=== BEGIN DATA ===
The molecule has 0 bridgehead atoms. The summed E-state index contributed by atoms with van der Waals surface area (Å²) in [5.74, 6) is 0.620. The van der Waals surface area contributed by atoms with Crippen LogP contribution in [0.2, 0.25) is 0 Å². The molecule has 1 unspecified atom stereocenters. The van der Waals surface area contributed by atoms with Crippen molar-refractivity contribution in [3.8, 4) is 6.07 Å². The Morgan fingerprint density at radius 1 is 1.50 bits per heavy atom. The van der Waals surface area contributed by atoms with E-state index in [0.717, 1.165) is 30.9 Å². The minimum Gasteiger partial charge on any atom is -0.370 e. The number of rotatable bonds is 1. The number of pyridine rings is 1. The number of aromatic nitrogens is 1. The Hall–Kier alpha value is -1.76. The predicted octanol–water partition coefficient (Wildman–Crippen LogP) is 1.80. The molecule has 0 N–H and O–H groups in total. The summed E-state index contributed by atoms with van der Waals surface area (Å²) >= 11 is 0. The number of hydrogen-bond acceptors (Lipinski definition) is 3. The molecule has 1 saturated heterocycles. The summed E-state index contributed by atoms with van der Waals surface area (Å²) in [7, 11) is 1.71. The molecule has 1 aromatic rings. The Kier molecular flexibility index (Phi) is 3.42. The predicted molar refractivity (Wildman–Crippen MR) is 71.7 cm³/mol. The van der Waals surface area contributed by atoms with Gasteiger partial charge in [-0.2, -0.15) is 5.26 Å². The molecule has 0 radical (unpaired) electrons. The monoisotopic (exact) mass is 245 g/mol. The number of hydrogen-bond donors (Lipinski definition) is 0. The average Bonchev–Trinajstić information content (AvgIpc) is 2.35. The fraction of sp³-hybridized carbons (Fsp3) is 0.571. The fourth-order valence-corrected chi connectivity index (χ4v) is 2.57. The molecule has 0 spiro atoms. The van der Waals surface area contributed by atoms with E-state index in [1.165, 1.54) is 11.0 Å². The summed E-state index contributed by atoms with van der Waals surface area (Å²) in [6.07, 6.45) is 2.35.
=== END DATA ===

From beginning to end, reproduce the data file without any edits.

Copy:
The molecule has 0 bridgehead atoms. The summed E-state index contributed by atoms with van der Waals surface area (Å²) in [5.74, 6) is 0.620. The van der Waals surface area contributed by atoms with Crippen LogP contribution in [0.2, 0.25) is 0 Å². The molecule has 1 unspecified atom stereocenters. The van der Waals surface area contributed by atoms with Crippen molar-refractivity contribution in [3.8, 4) is 6.07 Å². The Morgan fingerprint density at radius 1 is 1.50 bits per heavy atom. The van der Waals surface area contributed by atoms with E-state index in [0.717, 1.165) is 30.9 Å². The minimum Gasteiger partial charge on any atom is -0.370 e. The number of rotatable bonds is 1. The number of pyridine rings is 1. The number of aromatic nitrogens is 1. The Hall–Kier alpha value is -1.76. The predicted octanol–water partition coefficient (Wildman–Crippen LogP) is 1.80. The molecule has 0 N–H and O–H groups in total. The summed E-state index contributed by atoms with van der Waals surface area (Å²) >= 11 is 0. The number of hydrogen-bond acceptors (Lipinski definition) is 3. The molecule has 1 saturated heterocycles. The summed E-state index contributed by atoms with van der Waals surface area (Å²) in [7, 11) is 1.71. The molecule has 1 aromatic rings. The Kier molecular flexibility index (Phi) is 3.42. The predicted molar refractivity (Wildman–Crippen MR) is 71.7 cm³/mol. The van der Waals surface area contributed by atoms with Gasteiger partial charge in [-0.2, -0.15) is 5.26 Å². The molecule has 0 radical (unpaired) electrons. The monoisotopic (exact) mass is 245 g/mol. The number of hydrogen-bond donors (Lipinski definition) is 0. The average Bonchev–Trinajstić information content (AvgIpc) is 2.35. The fraction of sp³-hybridized carbons (Fsp3) is 0.571. The fourth-order valence-corrected chi connectivity index (χ4v) is 2.57. The molecule has 0 spiro atoms. The van der Waals surface area contributed by atoms with E-state index in [1.165, 1.54) is 11.0 Å². The summed E-state index contributed by atoms with van der Waals surface area (Å²) in [6.07, 6.45) is 2.35.